[… T]he attackers have tried to include several false flags throughout the code, designed to send researchers in the wrong direction. For instance, one of the drivers contains the string “ugly.gorilla”, which obviously refers to Wang Dong, a Chinese hacker believed to be associated with the APT1/Comment Crew. The usage of the Camellia cypher in the MSI VFSes, previously seen in APT1-associated Poison Ivy samples is another false flag planted by the attackers to make researchers believe they are dealing with APT1 related malware. […]
Nevertheless, such false flags are relatively easy to spot, especially when the attacker is extremely careful not to make any other mistakes. [Source (PDF)]
The attackers also used a digital certificate apparently stolen from Taiwan-based Foxconn, possibly for similar reasons. From Kim Zetter at Wired:
The Taiwanese firm makes hardware for most of the major tech players, including Apple, Dell, Google, and Microsoft, manufacturing the likes of iPhones, iPads and PlayStation 4s. Taiwanese companies have been fruitful for this hacking group, who many believe to be Israeli: This marks at least the fourth time they have used a digital certificate taken from a Taiwan-based firm to get their malware successfully onto systems.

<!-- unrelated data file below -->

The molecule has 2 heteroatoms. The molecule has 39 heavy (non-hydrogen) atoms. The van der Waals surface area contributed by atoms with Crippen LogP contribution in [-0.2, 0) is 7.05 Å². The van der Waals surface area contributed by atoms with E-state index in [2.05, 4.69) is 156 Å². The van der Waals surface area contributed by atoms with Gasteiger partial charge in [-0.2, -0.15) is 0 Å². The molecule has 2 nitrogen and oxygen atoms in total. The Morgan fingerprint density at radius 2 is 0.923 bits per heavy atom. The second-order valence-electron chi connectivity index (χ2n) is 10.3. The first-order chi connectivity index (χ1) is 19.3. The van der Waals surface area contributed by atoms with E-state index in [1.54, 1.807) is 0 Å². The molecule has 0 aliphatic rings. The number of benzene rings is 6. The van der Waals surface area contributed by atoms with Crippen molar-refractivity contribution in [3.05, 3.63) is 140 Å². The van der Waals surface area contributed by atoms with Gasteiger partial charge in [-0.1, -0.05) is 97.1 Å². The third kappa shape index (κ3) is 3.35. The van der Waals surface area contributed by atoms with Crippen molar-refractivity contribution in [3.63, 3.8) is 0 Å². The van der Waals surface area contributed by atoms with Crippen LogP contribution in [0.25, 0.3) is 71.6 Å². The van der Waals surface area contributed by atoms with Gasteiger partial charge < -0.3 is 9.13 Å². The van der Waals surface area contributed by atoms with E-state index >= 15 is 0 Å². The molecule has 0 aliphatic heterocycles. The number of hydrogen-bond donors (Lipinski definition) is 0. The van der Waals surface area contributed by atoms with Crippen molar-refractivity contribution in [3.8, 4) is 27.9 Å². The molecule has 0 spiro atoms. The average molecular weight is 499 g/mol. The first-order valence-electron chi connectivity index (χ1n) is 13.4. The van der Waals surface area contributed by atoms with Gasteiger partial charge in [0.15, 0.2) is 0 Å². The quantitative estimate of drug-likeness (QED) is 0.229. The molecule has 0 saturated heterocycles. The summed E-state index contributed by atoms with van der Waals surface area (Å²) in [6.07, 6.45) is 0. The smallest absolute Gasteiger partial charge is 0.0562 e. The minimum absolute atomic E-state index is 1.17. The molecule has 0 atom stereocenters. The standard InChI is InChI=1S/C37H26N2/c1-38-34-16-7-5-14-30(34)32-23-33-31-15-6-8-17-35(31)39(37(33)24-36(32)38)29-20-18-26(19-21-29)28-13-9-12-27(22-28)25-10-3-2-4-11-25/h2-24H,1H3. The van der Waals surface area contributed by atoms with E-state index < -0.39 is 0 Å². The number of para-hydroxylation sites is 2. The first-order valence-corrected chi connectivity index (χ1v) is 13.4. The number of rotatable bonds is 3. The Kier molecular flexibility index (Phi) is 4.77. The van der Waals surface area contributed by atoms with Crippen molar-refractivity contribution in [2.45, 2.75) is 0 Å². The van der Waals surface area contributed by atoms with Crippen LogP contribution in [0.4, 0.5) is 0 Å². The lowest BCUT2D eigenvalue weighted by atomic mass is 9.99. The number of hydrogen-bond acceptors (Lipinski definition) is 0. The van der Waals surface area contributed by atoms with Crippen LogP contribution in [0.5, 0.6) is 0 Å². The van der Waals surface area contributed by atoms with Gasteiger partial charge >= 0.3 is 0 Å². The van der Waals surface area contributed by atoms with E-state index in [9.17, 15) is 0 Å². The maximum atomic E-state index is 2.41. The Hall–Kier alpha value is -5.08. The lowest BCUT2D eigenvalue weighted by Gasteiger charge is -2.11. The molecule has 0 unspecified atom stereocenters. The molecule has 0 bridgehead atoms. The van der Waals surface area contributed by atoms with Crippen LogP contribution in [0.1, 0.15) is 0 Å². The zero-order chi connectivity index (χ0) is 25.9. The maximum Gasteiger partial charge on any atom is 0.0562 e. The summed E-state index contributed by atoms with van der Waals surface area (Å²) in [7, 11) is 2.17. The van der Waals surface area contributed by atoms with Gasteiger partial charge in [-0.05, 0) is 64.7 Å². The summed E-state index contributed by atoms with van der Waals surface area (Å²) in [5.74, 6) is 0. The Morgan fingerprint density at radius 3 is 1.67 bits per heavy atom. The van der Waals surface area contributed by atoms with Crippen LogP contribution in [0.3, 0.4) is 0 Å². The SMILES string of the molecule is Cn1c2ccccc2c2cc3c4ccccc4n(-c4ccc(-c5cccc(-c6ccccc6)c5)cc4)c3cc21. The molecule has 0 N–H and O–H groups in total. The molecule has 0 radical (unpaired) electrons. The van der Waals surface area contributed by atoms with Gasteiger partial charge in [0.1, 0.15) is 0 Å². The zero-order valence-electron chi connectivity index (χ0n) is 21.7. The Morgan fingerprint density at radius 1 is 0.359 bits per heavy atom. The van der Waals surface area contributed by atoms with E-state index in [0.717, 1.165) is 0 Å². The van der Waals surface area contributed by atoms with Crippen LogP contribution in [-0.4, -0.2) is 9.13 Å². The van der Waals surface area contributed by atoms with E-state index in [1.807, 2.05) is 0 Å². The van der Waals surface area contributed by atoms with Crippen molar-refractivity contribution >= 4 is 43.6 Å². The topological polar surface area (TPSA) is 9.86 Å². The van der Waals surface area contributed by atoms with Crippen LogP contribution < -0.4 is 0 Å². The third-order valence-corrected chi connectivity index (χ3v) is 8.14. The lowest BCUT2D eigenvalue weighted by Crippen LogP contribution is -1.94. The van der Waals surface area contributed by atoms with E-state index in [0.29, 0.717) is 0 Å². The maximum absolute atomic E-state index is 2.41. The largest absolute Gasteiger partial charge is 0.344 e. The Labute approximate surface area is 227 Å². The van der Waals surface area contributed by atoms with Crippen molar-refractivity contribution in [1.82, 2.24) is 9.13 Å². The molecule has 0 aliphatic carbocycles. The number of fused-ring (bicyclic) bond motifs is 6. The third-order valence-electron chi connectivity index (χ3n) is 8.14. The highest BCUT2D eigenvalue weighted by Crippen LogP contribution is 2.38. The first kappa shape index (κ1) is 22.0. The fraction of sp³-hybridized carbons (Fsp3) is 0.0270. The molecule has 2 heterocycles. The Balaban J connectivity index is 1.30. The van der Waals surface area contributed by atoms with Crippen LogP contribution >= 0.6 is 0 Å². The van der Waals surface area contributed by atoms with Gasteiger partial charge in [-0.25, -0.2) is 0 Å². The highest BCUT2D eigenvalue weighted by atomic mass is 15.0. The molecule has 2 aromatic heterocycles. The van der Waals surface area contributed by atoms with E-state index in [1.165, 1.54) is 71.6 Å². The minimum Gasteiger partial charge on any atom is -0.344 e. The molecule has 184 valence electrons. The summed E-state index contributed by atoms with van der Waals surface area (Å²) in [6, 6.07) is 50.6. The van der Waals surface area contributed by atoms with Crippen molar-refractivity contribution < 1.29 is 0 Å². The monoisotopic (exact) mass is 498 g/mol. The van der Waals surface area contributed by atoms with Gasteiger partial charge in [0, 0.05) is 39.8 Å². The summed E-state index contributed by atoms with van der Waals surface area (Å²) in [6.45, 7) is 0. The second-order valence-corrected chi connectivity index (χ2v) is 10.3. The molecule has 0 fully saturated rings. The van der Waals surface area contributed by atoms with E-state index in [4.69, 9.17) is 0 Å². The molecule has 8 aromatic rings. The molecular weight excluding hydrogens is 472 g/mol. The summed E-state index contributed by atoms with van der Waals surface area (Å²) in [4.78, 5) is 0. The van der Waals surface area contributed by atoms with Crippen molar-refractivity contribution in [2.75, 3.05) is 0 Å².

It’s unclear why the attackers focus on digital certificates from Taiwanese companies, but it may be to plant a false flag and misdirect investigators into thinking China is behind the malware attacks, says Costin Raiu, director of Kaspersky’s Global Research and Analysis Team.
The strategy of stealing and corrupting otherwise-legitimate certificates is particularly galling to the security community because it undermines one of the crucial means for authenticating legitimate software. [Source]
Kaspersky found that Duqu 2 had been used to infiltrate hotels hosting Iran nuclear talks, allowing access to security cameras, microphones, Wi-Fi networks, phone communications, and hotel records. Coincidentally, reports last week indicated that the U.S. State Department will no longer use the Waldorf Astoria as a New York base for its staff following its acquisition by the Beijing-based Anbang Insurance Group last year.